If you've ever wondered what kind of take "The Simpsons" cartoon characters might have on Shakespeare, now's your chance.
Canadian actor Rick Miller impersonates some 50 characters from the long-running series in "MacHomer," his clever one-man version of "Macbeth" now running at the Gallo Center for the Arts.
If any of the actors from "The Simpsons" ever quit, the producers should call Miller to fill in. He nails the voices for everybody, switching effortlessly from Homer to Marge to Mr. Burns and beyond.
He performs in front of a large screen that flashes pictures of the different characters in their Shakespearean costumes. We get to see Homer in a crown fitted with cans of beer and a floating dagger that Homer imagines as a pizza. To spice things up, Miller occasionally switches to using puppets.
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Amazingly, he manages to use much of Shakespeare's dialogue while lightening it up with humorous asides and pop culture references. The story is sometimes hard to follow because Miller moves so fast, but a synopsis is printed in the program for those who want it.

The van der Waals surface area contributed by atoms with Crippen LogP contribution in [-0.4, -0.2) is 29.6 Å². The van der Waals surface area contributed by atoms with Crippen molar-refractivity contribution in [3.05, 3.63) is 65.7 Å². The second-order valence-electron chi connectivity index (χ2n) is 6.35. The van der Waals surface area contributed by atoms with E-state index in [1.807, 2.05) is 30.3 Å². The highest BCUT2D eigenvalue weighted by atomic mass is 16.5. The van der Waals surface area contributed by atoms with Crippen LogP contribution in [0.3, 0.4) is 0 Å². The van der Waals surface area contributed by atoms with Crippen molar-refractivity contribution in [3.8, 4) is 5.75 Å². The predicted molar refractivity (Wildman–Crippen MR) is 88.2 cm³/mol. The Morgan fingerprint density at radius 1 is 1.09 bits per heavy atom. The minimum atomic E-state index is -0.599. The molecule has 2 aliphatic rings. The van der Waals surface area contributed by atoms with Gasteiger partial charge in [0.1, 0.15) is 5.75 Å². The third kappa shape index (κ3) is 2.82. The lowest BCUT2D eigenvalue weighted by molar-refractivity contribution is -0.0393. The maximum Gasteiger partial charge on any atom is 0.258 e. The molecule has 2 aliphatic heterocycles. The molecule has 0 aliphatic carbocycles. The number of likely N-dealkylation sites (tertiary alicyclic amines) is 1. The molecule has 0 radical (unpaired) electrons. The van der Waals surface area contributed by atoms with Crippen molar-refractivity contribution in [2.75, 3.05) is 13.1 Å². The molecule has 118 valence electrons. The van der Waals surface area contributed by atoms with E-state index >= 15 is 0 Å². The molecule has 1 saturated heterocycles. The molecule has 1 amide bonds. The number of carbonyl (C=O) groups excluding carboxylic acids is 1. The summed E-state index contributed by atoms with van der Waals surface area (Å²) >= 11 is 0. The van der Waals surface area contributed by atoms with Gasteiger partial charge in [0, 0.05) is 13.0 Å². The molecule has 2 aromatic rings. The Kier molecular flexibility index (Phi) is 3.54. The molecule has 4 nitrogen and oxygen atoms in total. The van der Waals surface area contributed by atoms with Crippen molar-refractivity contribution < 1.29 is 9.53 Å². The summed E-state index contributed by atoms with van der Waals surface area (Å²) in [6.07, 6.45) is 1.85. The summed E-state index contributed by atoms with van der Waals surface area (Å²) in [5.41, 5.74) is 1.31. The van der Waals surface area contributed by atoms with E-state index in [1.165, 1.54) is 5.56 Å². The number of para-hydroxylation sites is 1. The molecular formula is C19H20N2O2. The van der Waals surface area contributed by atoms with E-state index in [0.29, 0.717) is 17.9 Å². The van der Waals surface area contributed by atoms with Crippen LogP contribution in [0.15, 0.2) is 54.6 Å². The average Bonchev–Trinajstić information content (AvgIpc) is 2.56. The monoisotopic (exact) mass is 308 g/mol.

As directed by Sean Lynch, it's possible to just enjoy the show from the physical comedy standpoint. Miller makes a lot of goofy expressions, does some silly disco dancing and acts out a fight between two of the main characters -- by himself.
For a fun finale, he throws in a hilarious non-Shakespeare-related performance of Queen's "Bohemian Rhapsody" as sung by Bob Dylan, Jon Bon Jovi, Johnny Cash and other unlikely singers.
But Miller seems swallowed up by the big Foster Theater stage. His simple production, which consists of some pumped-in smoke, a spotlight, a large screen and a smaller TV, probably would be more effective in a more intimate cabaret setting.
After a while, Miller's shtick can seem a bit much. At times his show reminded me of a "Saturday Night Live" skit that runs on a little too long.
Still, Friday's opening night audience seemed more than pleased. They laughed and cheered throughout and some people gave Miller a standing ovation at the end.
You've got to hand it to Miller for coming up with a creative concept that combines high culture with mass appeal entertainment.
Bee arts writer Lisa Millegan can be reached at 578-2313 or email@example.com.